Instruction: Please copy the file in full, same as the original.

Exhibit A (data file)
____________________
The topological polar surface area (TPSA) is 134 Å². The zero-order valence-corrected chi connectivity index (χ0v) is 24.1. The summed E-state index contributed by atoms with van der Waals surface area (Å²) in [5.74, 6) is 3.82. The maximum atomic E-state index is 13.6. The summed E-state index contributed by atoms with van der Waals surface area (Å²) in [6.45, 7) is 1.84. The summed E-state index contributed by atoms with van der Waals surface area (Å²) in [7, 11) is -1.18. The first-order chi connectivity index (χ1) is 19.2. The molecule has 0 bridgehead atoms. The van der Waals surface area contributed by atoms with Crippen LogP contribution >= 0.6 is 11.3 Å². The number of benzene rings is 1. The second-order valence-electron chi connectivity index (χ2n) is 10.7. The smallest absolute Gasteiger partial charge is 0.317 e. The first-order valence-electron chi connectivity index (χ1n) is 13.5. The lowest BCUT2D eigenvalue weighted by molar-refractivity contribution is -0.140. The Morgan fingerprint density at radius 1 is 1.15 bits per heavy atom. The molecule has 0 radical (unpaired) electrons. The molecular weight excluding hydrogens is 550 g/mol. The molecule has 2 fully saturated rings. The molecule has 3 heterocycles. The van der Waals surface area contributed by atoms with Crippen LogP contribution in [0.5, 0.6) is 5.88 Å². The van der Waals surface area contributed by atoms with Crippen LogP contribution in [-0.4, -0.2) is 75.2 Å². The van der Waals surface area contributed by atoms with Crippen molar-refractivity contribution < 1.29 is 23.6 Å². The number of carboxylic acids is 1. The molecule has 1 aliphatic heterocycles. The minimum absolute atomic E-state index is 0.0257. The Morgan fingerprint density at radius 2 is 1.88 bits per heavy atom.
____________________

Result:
The topological polar surface area (TPSA) is 134 Å². The zero-order valence-corrected chi connectivity index (χ0v) is 24.1. The summed E-state index contributed by atoms with van der Waals surface area (Å²) in [5.74, 6) is 3.82. The maximum atomic E-state index is 13.6. The summed E-state index contributed by atoms with van der Waals surface area (Å²) in [6.45, 7) is 1.84. The summed E-state index contributed by atoms with van der Waals surface area (Å²) in [7, 11) is -1.18. The first-order chi connectivity index (χ1) is 19.2. The molecule has 0 bridgehead atoms. The van der Waals surface area contributed by atoms with Crippen LogP contribution >= 0.6 is 11.3 Å². The number of benzene rings is 1. The second-order valence-electron chi connectivity index (χ2n) is 10.7. The smallest absolute Gasteiger partial charge is 0.317 e. The first-order valence-electron chi connectivity index (χ1n) is 13.5. The lowest BCUT2D eigenvalue weighted by molar-refractivity contribution is -0.140. The Morgan fingerprint density at radius 1 is 1.15 bits per heavy atom. The molecule has 0 radical (unpaired) electrons. The molecular weight excluding hydrogens is 550 g/mol. The molecule has 2 fully saturated rings. The molecule has 3 heterocycles. The van der Waals surface area contributed by atoms with Crippen LogP contribution in [0.5, 0.6) is 5.88 Å². The van der Waals surface area contributed by atoms with Crippen LogP contribution in [-0.4, -0.2) is 75.2 Å². The van der Waals surface area contributed by atoms with Crippen molar-refractivity contribution < 1.29 is 23.6 Å². The number of carboxylic acids is 1. The molecule has 1 aliphatic heterocycles. The minimum absolute atomic E-state index is 0.0257. The Morgan fingerprint density at radius 2 is 1.88 bits per heavy atom.